{ 7 comments… read them below or add one }

Skully Johnson December 10, 2012 at 5:55 am

Wow, this is a powerful entry. For me especially, this is just amazing for me to read. I can relate to your entry so much.

The phrase you mentioned “paranoid about paranoia” is something that I feel that I struggle with everyday.

I remember worrying about how I walk, how I talk, and always are paranoid that people are talking about me behind my back–making fun of what I am doing.

The list can go on . . . as I am sure you can relate too 🙂

Today, I have realized that I have symptoms of ADD, OCD, and the consequences of these things. I have decided that know that I understand myself a little bit better, I now know where to start to make sure that these things no longer will take over my life. I have always known that there is some kind of definition and a means to resolve the problems I have been dealing with–and now I know. You share with others, so I decided to share a little with you. And most of all, thank you for sharing!

paul June 15, 2013 at 4:01 am

great post this, sums a lot of us up i think.

Chris June 16, 2013 at 3:29 am

Thanks this post really helped me I’ve been worrying people are looking at me a lot lately and so I find my self constantly looking at other people to check they are not looking at me, then when they catch me looking at them I then get paranoid they think I’m dogging them up and will come after me. Wow just reading this back sounds so stupid I mainly suffer with ocd and in my 30s.

David August 29, 2013 at 11:54 pm

All I can say through my tears, is thank you.

a brrd December 3, 2015 at 12:06 pm

Yes to everything. I have lived with OCD all of my life (almost 40 years), and I only just started taking meds for it very recently… because of paranoia about meds! There’s a healthy amount of paranoia, but there’s a self-destructive amount, and the latter is what I have. I often feel alone in the world, and have probably lost many opportunities to make friends for the fear that I’m almost constantly under persecution by someone or something. It’s tortuous. It’s also ironic, because my ultimate ideals are for the world to be a peaceful, friendly place, but my own mind creates a horror story that others are out to get me. Fortunately, I finally recognize that a lot of what I THINK is going on is not. (And also starting to remind myself that, even if what I think is going on actually is, living with the paranoia is probably worse.) And so I am working on it, with meds, with therapists, with 12-Step program, and with my fellows & HP in general. And I am beginning to experience some relief, thank goodness! Thanks so much for this article and for your honesty, fellow traveler. 🙂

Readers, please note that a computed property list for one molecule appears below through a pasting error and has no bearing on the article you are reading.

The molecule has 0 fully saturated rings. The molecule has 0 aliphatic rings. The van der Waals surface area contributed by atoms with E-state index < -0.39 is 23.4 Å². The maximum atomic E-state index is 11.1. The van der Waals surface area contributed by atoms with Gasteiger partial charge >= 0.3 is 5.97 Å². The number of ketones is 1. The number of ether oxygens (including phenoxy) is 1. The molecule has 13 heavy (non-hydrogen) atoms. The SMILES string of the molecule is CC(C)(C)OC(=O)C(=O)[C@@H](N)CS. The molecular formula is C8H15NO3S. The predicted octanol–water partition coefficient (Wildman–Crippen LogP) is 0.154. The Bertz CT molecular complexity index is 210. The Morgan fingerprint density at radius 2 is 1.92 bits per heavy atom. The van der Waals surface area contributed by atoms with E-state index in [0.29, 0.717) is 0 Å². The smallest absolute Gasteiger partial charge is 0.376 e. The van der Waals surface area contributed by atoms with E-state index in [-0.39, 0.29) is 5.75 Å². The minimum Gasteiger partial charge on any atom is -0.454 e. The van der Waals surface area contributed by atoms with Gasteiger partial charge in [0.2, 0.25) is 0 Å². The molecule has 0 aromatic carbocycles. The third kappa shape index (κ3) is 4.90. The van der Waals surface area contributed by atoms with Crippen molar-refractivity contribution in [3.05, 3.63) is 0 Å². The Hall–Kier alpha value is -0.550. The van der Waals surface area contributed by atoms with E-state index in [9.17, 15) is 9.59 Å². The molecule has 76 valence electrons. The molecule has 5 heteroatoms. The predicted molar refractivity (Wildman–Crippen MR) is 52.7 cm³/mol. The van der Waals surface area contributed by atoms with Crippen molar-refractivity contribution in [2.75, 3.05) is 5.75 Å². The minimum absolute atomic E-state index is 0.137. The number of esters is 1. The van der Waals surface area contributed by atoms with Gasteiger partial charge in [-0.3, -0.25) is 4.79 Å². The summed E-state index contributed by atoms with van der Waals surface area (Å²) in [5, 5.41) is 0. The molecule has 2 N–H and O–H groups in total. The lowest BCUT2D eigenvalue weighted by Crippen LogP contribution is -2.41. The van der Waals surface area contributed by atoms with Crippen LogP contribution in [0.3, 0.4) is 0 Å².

Alec December 12, 2016 at 11:20 pm

This perfectly captures the problems I face as I am currently finishing up my undergraduate college career. I’ve lost friends because of late night paranoia arguments that they are conspiring against me, which I feel emotionally, but can rationally tell myself that I’m thinking irrationally about the situation. I am blessed to have friends who can understand my feelings, and I’m seeking therapy to help combat these paranoid feelings.

The worst though is definitely dating for me. I often revisit text messages or replay dates in my head to nitpick at everything that went (or could have went) wrong. I often take the blame, and it becomes an emotional cry fest (WAY blown out of proportion from how the date actually went).

It’s really tough to accept that maybe I need medication for it, as I am averse to medicated treatment from fear of losing control of myself, but I can’t really think of anything else to combat it.

Chrissy December 24, 2016 at 4:44 am

Hi I’m new to this. Age 49 and just diagnosed with ocd. All my life I just thought it was pmt. also with this is fads with food . I’ve lost 3 stone think I’m right all of the time. At the minute only a few hours sleep does me. Like yourselves I constantly think I’ve said the wrong thin. Got a great go who said no your not going mad you don’t have bipolar you are just you and a bit different. I love reading all your stories.